The British Empire

Talk on ‘Cecil Rhodes’

It was Cecil Rhodes who believed that: "we are the finest race in the world, and that the more of the world we inhabit, the better it is for the human race. Jut fancy: those parts that are at present inhabited by the most despicable specimens if human beings, what an alteration there would be if they were brought under Anglo-Saxon influence". Rhodes ideas were well received in Britain which in the 1890s was embracing 'New Imperialism'.

In the short period of five and a half years between July 1890 and January 1896 Rhodes had established the International Diamond Syndicate that fixed prices and controlled the world's supply. He had consolidated his interests in the Witwatersrand and built a second fortune in gold. He had occupied Mashonaland, and waged war against the Portuguese. He had destroyed Matabele military power, added Barotsland (Zambia) to his company's possessions, gained exclusive mineral rights throughout Bechuanaland and effectively secured Nyasaland for Britain. He had linked his and Britain's African possessions by telegraph, pushed the railway line north from Cape Town to the Matabele frontier. Between 17 July 1890 and 12 January 1896  Rhodes was also running a country for he was Prime Minister of Cape Colony.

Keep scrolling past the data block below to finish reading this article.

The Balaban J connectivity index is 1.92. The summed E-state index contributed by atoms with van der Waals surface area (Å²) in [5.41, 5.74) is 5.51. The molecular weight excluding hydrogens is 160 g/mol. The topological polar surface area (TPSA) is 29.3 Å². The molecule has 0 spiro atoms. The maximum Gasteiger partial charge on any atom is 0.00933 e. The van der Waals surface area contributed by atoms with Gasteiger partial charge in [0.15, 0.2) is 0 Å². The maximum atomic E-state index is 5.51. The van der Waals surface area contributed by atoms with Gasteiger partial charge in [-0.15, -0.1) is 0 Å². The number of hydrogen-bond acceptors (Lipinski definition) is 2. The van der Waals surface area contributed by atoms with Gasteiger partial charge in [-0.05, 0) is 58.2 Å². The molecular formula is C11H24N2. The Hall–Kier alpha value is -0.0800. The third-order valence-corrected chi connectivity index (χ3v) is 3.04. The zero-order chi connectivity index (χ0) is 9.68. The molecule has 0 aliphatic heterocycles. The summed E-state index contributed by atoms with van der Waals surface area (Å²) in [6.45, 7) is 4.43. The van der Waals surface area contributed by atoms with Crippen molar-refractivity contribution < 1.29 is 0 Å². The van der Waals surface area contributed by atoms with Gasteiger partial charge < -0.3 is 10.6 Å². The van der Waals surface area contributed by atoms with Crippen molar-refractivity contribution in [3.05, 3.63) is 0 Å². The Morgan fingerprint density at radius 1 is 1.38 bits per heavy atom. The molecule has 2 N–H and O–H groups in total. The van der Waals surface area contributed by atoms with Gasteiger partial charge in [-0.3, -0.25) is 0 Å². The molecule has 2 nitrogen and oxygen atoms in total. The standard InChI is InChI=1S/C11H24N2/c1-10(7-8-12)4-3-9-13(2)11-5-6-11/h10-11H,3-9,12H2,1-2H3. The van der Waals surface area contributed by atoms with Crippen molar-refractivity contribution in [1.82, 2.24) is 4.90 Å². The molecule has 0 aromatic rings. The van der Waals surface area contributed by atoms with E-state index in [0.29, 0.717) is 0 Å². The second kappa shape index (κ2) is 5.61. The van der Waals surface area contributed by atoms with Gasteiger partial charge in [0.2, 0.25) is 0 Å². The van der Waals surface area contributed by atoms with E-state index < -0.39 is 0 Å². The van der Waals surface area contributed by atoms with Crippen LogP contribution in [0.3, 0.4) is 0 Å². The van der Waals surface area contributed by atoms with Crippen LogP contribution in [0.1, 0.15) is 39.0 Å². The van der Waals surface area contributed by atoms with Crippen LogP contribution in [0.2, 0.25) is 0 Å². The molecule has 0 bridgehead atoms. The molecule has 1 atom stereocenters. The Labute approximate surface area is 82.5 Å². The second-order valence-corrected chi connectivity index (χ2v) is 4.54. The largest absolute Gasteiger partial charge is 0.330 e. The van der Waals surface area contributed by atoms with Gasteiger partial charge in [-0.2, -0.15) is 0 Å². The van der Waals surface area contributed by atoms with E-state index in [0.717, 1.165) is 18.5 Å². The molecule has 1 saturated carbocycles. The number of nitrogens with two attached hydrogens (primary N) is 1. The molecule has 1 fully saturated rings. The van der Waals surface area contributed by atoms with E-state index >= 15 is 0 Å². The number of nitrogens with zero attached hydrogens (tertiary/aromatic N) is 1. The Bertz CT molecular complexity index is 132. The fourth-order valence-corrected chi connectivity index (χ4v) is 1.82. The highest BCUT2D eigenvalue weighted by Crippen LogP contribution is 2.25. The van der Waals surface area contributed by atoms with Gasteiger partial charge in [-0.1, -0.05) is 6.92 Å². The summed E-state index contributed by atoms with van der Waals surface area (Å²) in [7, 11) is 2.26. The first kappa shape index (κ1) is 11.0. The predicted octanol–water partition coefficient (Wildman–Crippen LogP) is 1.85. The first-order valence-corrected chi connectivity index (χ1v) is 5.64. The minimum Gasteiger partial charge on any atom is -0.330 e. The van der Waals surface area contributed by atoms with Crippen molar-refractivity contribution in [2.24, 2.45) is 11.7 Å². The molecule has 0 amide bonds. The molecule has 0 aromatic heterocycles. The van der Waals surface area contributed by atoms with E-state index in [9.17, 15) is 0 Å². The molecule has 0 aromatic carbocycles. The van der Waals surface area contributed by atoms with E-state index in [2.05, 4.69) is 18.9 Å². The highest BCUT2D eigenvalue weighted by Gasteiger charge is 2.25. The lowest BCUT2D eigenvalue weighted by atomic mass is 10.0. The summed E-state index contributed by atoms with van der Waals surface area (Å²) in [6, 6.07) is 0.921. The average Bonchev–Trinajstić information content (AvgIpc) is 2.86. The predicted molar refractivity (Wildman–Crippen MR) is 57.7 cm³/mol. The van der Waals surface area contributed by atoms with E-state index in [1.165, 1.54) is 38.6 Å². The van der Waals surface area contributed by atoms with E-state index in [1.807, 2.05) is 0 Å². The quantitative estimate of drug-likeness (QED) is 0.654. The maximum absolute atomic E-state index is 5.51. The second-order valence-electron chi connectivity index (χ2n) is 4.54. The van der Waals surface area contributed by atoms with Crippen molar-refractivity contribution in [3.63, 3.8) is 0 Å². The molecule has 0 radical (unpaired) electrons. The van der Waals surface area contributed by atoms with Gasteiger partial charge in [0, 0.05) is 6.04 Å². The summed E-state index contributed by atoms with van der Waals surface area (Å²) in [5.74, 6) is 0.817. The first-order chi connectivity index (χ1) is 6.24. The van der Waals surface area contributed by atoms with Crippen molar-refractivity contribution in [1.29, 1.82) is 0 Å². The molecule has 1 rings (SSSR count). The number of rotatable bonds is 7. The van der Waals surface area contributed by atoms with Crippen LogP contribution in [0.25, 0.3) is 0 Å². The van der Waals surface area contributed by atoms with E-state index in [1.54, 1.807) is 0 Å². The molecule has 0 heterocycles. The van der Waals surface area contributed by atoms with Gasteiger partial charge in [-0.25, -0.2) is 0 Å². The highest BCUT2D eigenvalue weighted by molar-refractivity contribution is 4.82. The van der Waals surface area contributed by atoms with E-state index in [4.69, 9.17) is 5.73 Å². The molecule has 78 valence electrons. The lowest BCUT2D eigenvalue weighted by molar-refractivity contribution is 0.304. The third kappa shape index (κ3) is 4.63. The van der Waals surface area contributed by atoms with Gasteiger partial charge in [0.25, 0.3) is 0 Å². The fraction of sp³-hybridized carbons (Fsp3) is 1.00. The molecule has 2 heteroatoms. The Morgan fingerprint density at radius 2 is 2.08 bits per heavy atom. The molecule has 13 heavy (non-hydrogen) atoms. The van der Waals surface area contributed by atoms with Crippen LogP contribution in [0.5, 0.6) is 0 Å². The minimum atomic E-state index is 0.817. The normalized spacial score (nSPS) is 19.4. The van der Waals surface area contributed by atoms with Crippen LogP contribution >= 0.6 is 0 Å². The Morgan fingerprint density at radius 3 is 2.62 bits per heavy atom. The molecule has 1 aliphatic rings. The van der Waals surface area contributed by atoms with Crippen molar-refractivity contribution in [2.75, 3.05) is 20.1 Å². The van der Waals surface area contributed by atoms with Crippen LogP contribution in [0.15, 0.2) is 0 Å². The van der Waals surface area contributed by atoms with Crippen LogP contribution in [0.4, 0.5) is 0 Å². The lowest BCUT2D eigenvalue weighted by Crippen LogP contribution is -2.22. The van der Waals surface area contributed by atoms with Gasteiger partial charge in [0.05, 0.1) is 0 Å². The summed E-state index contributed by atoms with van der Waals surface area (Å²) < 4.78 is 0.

As Prime Minister, Rhodes drew up a blueprint for a new South Africa-a plan devised by and for capitalists which planned to solve the nation's labour difficulties by confining rural Africans to tribal reserves and imposing a tax on every hut. To survive Africans would have to enter the cash economy and sell their labour to whites. Together with these changes Rhodes imposed apartheid in the towns-non-whites now experienced segregation in schools, prisons, hospitals, theatres and on public transport. They were disqualified from jury service and removed in their thousands form the electoral rolls.

The deep level Randlords under the leadership of Rhodes became convinced that Kruger's regime had to be overthrown. They were to use the issue of the lack of political rights of the mine workers to put pressure on Kruger, pressure that was used by Milner and Rhodes to persuade the British government to wage war against the Boers.

This talk explains Rhodes' rise to power in south Africa, his attempt to bring about a coup in Johannesburg and his role in the Boer War. Rhodes was a giant of the Empire and although his views are now distasteful was regarded as a great Imperialist at the end of the c19th.

For more information on Cecil Rhodes, click here

Cecil Rhodes